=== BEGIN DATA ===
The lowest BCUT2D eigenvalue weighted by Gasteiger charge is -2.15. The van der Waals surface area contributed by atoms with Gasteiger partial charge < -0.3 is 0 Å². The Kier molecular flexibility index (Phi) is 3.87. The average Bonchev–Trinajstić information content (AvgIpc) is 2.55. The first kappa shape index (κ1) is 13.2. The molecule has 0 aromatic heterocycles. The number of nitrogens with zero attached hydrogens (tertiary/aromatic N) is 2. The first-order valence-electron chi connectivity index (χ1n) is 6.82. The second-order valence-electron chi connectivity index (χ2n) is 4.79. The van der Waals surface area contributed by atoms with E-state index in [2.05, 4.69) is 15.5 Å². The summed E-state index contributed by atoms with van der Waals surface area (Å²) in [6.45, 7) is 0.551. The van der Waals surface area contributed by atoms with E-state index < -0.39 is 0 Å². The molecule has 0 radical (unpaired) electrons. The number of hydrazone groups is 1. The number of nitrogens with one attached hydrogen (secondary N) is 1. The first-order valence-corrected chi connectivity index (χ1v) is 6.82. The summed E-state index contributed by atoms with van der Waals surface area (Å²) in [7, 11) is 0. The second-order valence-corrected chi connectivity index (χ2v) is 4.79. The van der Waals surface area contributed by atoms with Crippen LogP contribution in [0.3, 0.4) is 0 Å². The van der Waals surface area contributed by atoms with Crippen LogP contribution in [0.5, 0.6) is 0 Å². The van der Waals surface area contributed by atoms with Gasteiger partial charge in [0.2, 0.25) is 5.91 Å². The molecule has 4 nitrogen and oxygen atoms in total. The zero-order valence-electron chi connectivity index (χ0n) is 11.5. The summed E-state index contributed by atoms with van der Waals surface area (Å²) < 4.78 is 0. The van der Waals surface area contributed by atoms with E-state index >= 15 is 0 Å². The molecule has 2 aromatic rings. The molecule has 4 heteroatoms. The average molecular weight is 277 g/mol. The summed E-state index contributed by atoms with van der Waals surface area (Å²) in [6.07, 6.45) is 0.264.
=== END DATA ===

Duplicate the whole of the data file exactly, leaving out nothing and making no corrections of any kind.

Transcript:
The lowest BCUT2D eigenvalue weighted by Gasteiger charge is -2.15. The van der Waals surface area contributed by atoms with Gasteiger partial charge < -0.3 is 0 Å². The Kier molecular flexibility index (Phi) is 3.87. The average Bonchev–Trinajstić information content (AvgIpc) is 2.55. The first kappa shape index (κ1) is 13.2. The molecule has 0 aromatic heterocycles. The number of nitrogens with zero attached hydrogens (tertiary/aromatic N) is 2. The first-order valence-electron chi connectivity index (χ1n) is 6.82. The second-order valence-electron chi connectivity index (χ2n) is 4.79. The van der Waals surface area contributed by atoms with E-state index in [2.05, 4.69) is 15.5 Å². The summed E-state index contributed by atoms with van der Waals surface area (Å²) in [6.45, 7) is 0.551. The van der Waals surface area contributed by atoms with E-state index < -0.39 is 0 Å². The molecule has 0 radical (unpaired) electrons. The number of hydrazone groups is 1. The number of nitrogens with one attached hydrogen (secondary N) is 1. The first-order valence-corrected chi connectivity index (χ1v) is 6.82. The summed E-state index contributed by atoms with van der Waals surface area (Å²) in [7, 11) is 0. The second-order valence-corrected chi connectivity index (χ2v) is 4.79. The van der Waals surface area contributed by atoms with Crippen LogP contribution in [0.3, 0.4) is 0 Å². The van der Waals surface area contributed by atoms with Crippen LogP contribution in [0.5, 0.6) is 0 Å². The van der Waals surface area contributed by atoms with Gasteiger partial charge in [0.2, 0.25) is 5.91 Å². The molecule has 4 nitrogen and oxygen atoms in total. The zero-order valence-electron chi connectivity index (χ0n) is 11.5. The summed E-state index contributed by atoms with van der Waals surface area (Å²) < 4.78 is 0. The van der Waals surface area contributed by atoms with E-state index >= 15 is 0 Å². The molecule has 2 aromatic rings. The molecule has 4 heteroatoms. The average molecular weight is 277 g/mol. The summed E-state index contributed by atoms with van der Waals surface area (Å²) in [6.07, 6.45) is 0.264.